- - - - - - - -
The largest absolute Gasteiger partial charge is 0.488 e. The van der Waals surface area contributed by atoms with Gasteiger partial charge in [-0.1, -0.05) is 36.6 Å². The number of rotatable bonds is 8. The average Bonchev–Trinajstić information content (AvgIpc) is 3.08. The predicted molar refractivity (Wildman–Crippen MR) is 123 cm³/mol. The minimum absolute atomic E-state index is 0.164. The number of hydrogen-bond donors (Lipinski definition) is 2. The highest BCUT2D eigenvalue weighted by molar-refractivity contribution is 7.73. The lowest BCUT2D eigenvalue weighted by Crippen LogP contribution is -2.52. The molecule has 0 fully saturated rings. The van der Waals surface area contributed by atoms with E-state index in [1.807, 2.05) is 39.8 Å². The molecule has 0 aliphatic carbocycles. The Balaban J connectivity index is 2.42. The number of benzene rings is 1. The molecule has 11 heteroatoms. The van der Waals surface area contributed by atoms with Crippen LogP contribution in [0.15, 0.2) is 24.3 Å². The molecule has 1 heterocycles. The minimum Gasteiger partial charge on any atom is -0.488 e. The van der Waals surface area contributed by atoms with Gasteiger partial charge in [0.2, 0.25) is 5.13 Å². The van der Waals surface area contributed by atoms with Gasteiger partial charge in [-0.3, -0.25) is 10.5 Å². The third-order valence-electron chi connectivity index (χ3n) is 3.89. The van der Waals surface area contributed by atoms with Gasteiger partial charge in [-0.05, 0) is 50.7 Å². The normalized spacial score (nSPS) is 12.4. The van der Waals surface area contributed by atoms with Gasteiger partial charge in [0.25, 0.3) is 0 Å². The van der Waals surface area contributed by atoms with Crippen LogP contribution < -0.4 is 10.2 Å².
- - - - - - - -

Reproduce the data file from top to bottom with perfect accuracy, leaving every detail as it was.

The largest absolute Gasteiger partial charge is 0.488 e. The van der Waals surface area contributed by atoms with Gasteiger partial charge in [-0.1, -0.05) is 36.6 Å². The number of rotatable bonds is 8. The average Bonchev–Trinajstić information content (AvgIpc) is 3.08. The predicted molar refractivity (Wildman–Crippen MR) is 123 cm³/mol. The minimum absolute atomic E-state index is 0.164. The number of hydrogen-bond donors (Lipinski definition) is 2. The highest BCUT2D eigenvalue weighted by molar-refractivity contribution is 7.73. The lowest BCUT2D eigenvalue weighted by Crippen LogP contribution is -2.52. The molecule has 0 fully saturated rings. The van der Waals surface area contributed by atoms with E-state index in [1.807, 2.05) is 39.8 Å². The molecule has 0 aliphatic carbocycles. The Balaban J connectivity index is 2.42. The number of benzene rings is 1. The molecule has 11 heteroatoms. The van der Waals surface area contributed by atoms with Crippen LogP contribution in [0.15, 0.2) is 24.3 Å². The molecule has 1 heterocycles. The minimum Gasteiger partial charge on any atom is -0.488 e. The van der Waals surface area contributed by atoms with Gasteiger partial charge in [0.2, 0.25) is 5.13 Å². The van der Waals surface area contributed by atoms with Gasteiger partial charge in [-0.3, -0.25) is 10.5 Å². The third-order valence-electron chi connectivity index (χ3n) is 3.89. The van der Waals surface area contributed by atoms with Gasteiger partial charge in [-0.05, 0) is 50.7 Å². The normalized spacial score (nSPS) is 12.4. The van der Waals surface area contributed by atoms with Gasteiger partial charge in [0.25, 0.3) is 0 Å². The van der Waals surface area contributed by atoms with Crippen LogP contribution < -0.4 is 10.2 Å².